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|Origin||Carson, California, United States|
|Genres||Hip hop, rap metal, heavy metal|
|Labels||4th & B'way/Island Records
Samoan Mafia Records
Boo-Yaa T.R.I.B.E. is an American hip hop group from Carson, California, composed of the Devoux brothers Paul, Ted, Donald, Roscoe, Danny, David and Vincent. Their family is from American Samoa. They became popular after touring in Japan in the mid 1980s, where they were initially known as the "The Blue City Crew." The "Boo-Yaa" in their name signifies the sound of a shotgun being discharged, while the "T.R.I.B.E." stands for "Too Rough International Boo-Yaa Empire." According to hip-hop documentarians, Boo-Yaa T.R.I.B.E. is "synonymous with hip hop in Los Angeles."
They first began playing music in their father's Baptist church. Before anyone else arrived, they would play P-Funk and experiment with other forms of hip hop. Particularly popular in their South Bay neighborhood, they began to dance to funk music. The brothers then created the dance crew the Blue City Strutters and publicly performed. All members are former members or members of West Side Piru and Samoan Warrior Bounty Hunters. Despite their religious upbringing, the brothers eventually fell into the gang scene popular in their home of Carson, California. After their youngest brother was killed in a gang-related shooting in 1987, they decided to turn their lives around and dedicate their lives to music because "that's what he would have wanted." To get away from the gang culture, the brothers decided to leave Los Angeles and go to Japan. While there, they were inspired to begin performing music again, with Paul "Gangxta R.I.D." rapping in front of eager Japanese audiences. They toured Japan in the mid 1980s and became popular. Upon their return to California in 1988, the group focused again on making music and re-christened themselves as the Boo-Yaa T.R.I.B.E.
Their debut album, New Funky Nation, was different from most rap records at the time because the Boo-Yaa T.R.I.B.E. played live instruments on it. They have also recorded music in the rap metal genre, and Angry Samoans incorporated heavy metal influences.
Boo-Yaa T.R.I.B.E. appeared on the Judgment Night soundtrack performing "Another Body Murdered" with Faith No More, on Kid Frost's East Side Story LP, on The Transplants' Haunted Cities LP and on the rock group P.O.D.'s Testify, with the track "On the Grind." The group also had moderate success with their 1989 single release, "R.A.I.D."
The Boo-Yaa T.R.I.B.E. has also proven to be influential for other Samoan hip hop artists. Kosmo, an important Samoan hip-hop artist in New Zealand, cites the Boo-Yaa T.R.I.B.E. as "an original inspiration for his lifelong interest in street dance and...hip hop music." Additionally, as Samoans are often seen as a diasporic group spread out among various locations, the Boo-Yaa T.R.I.B.E. have been successfully able to reconcile their roles as Samoans and Americans while still traveling and achieving success in Japan and other countries. The group's 1997 album, Angry Samoans, hints at the connection to their Samoan heritage, as they are often identified with the California hip hop scene.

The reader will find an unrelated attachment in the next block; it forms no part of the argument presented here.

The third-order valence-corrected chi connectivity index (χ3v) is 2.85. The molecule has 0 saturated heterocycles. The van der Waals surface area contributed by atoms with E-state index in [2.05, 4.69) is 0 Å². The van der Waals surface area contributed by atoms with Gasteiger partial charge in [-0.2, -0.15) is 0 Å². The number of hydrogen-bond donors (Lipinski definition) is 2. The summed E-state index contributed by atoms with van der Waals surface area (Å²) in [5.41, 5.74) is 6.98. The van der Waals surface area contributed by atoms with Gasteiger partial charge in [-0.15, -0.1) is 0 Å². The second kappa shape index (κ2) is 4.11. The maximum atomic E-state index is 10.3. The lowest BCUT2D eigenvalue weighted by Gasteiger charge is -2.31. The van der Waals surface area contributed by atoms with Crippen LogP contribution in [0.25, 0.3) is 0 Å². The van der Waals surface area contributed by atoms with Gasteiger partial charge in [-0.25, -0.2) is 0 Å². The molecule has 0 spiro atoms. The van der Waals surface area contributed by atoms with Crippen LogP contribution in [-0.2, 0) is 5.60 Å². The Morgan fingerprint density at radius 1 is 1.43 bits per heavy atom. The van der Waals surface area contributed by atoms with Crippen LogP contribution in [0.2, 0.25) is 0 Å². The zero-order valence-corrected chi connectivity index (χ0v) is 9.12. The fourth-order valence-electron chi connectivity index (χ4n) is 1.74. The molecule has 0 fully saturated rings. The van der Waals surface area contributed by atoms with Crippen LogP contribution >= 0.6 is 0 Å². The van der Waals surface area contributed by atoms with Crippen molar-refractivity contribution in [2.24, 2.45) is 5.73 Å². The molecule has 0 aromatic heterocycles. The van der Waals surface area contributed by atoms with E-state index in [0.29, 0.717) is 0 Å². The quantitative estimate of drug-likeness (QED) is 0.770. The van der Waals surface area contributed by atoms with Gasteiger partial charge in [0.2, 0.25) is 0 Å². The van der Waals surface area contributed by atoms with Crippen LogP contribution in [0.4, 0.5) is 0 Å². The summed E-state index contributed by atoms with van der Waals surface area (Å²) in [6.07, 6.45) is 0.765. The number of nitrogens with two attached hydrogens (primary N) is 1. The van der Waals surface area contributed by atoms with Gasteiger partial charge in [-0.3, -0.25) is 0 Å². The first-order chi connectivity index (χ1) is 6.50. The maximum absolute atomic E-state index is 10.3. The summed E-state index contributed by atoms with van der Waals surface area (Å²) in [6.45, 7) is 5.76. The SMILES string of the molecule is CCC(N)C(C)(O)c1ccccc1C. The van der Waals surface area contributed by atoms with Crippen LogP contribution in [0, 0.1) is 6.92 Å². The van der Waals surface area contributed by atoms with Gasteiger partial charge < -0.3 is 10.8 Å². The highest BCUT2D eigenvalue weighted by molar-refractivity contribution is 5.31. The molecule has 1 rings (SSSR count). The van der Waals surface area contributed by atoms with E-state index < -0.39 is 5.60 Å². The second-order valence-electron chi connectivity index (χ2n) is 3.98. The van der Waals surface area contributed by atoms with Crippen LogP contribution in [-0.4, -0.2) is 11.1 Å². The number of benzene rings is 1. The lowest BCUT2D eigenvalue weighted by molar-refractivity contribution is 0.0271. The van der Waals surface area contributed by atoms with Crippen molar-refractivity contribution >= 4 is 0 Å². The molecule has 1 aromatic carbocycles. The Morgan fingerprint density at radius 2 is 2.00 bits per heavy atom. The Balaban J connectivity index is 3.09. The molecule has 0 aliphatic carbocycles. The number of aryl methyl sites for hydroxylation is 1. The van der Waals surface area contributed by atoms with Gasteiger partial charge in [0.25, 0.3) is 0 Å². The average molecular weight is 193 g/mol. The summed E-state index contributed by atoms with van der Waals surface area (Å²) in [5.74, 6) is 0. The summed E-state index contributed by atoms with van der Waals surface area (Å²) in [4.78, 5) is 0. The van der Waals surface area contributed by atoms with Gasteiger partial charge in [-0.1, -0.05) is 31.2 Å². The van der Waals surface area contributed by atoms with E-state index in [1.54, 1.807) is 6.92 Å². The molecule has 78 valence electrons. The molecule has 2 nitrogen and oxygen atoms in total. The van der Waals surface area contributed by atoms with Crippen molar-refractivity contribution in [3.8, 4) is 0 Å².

The four brothers began their musical careers on a small scale performing instrumentals at their father's Baptist church. While on their own, they would practice funk hits from the American band Parliament-Funkadelic. The Brothers got their start through professional dance then later found their way into making the music to which they enjoyed dancing. In 2000 David Devoux left and was replaced by Vincent Devoux aka Gawtti. When Donald and Vincent were young, they were in an episode of Fame.
|New Funky Nation
|West Koasta Nostra
|Business As Usual
|Year||Single||Peak chart positions||Album|
|US R&B HipHop
|1988||"Coming Hard To America"||—||—||—||—||single only|
|1989||"R.A.I.D."||—||18||—||93||New Funky Nation|
|"Walk The Line" (US only)||—||—||—||—|
|1992||"Rumors Of A Dead Man" (US only)||—||—||—||—||South Central OST|
|1993||"Another Body Murdered" (with Faith No More)||—||41||—||26||Judgment Night OST|
|1994||"Get Gatted On"||—||—||—||—||Doomsday|
|"Death Row California"||—||—||—||—|
|1997||"Skared For Lyfe"||—||—||—||—||Angry Samoans|
|2003||"Bang On"||—||—||—||—||West Koasta Nostra|
|"—" denotes releases that did not chart or were not released.|
- Henderson, April K. "Dancing Between Islands: Hip Hop and the Samoan Diaspora." In The Vinyl Ain't Final: Hip Hop and the Globalization of Black Popular Culture, ed. by Dipannita Basu and Sidney J. Lemelle, 180-199. London; Ann Arbor, MI: Pluto Press, 200
- "Boo Yaa Tribe Interview". Thesituation.co.uk. Archived from the original on 2007-10-22. Retrieved 2013-02-17.
- "Victims In A Gang War". Los Angeles Times. January 30, 1989. Retrieved November 21, 2013.
- "Boo-Yaa T.R.I.B.E. | New Music And Songs". MTV. 2003-08-07. Retrieved 2013-02-17.
- "Eminem Raps With Boo Yaa Tribe". Billboard. 2003-07-16. Retrieved 2015-08-10.
- https://web.archive.org/web/20071022100406/http://thesituation.co.uk/features/booyaa_tribe/booyaa_tribe.html. Archived from the original on October 22, 2007. Retrieved January 26, 2008. Missing or empty
- Andy Kellman. "Angry Samoans - Boo-Yaa T.R.I.B.E. | Songs, Reviews, Credits, Awards". AllMusic. Retrieved 2015-08-10.
- https://web.archive.org/web/20080321043027/http://www.thebooyaatribe.com/bio.html. Archived from the original on March 21, 2008. Retrieved April 11, 2008. Missing or empty
- "Boo-Yaa T.R.I.B.E. - US Hot R&B/Hip-Hop Songs". billboard.com. Retrieved 17 November 2014.
- "Boo-Yaa T.R.I.B.E. - New Zealand Chart". charts.org.nz. Retrieved 17 November 2014.
- "Boo-Yaa T.R.I.B.E. - Dutch chart". dutchcharts.nl. Retrieved 17 November 2014.
- "Boo-Yaa T.R.I.B.E. - UK Chart". The Official Charts Company. Retrieved 17 November 2014.